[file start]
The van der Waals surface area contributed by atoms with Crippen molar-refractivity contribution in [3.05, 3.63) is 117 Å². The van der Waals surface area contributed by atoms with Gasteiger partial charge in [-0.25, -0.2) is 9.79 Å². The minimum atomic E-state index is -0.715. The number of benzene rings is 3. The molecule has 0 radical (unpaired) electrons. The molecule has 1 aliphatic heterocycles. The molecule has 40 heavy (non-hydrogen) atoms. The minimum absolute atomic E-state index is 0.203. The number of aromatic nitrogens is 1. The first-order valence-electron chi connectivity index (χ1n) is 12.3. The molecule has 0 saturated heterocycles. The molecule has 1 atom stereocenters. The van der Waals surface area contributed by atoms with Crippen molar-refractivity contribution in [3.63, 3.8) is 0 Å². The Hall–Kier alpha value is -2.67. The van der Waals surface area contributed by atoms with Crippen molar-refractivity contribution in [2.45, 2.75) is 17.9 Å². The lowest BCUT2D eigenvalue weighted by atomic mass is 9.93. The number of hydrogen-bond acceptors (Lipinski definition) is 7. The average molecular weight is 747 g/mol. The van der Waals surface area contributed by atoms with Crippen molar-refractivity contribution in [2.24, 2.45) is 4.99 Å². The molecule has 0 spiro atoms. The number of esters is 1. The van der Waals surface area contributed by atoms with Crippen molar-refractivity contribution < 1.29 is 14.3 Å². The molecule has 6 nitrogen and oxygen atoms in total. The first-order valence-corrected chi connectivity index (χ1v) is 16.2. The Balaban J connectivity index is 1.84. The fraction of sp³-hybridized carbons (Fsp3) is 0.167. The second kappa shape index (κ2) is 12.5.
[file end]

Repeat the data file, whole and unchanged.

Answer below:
The van der Waals surface area contributed by atoms with Crippen molar-refractivity contribution in [3.05, 3.63) is 117 Å². The van der Waals surface area contributed by atoms with Gasteiger partial charge in [-0.25, -0.2) is 9.79 Å². The minimum atomic E-state index is -0.715. The number of benzene rings is 3. The molecule has 0 radical (unpaired) electrons. The molecule has 1 aliphatic heterocycles. The molecule has 40 heavy (non-hydrogen) atoms. The minimum absolute atomic E-state index is 0.203. The number of aromatic nitrogens is 1. The first-order valence-electron chi connectivity index (χ1n) is 12.3. The molecule has 0 saturated heterocycles. The molecule has 1 atom stereocenters. The van der Waals surface area contributed by atoms with Crippen molar-refractivity contribution in [3.63, 3.8) is 0 Å². The Hall–Kier alpha value is -2.67. The van der Waals surface area contributed by atoms with Crippen molar-refractivity contribution in [2.45, 2.75) is 17.9 Å². The lowest BCUT2D eigenvalue weighted by atomic mass is 9.93. The number of hydrogen-bond acceptors (Lipinski definition) is 7. The average molecular weight is 747 g/mol. The van der Waals surface area contributed by atoms with Crippen molar-refractivity contribution in [2.24, 2.45) is 4.99 Å². The molecule has 0 spiro atoms. The number of esters is 1. The van der Waals surface area contributed by atoms with Crippen molar-refractivity contribution < 1.29 is 14.3 Å². The molecule has 6 nitrogen and oxygen atoms in total. The first-order valence-corrected chi connectivity index (χ1v) is 16.2. The Balaban J connectivity index is 1.84. The fraction of sp³-hybridized carbons (Fsp3) is 0.167. The second kappa shape index (κ2) is 12.5.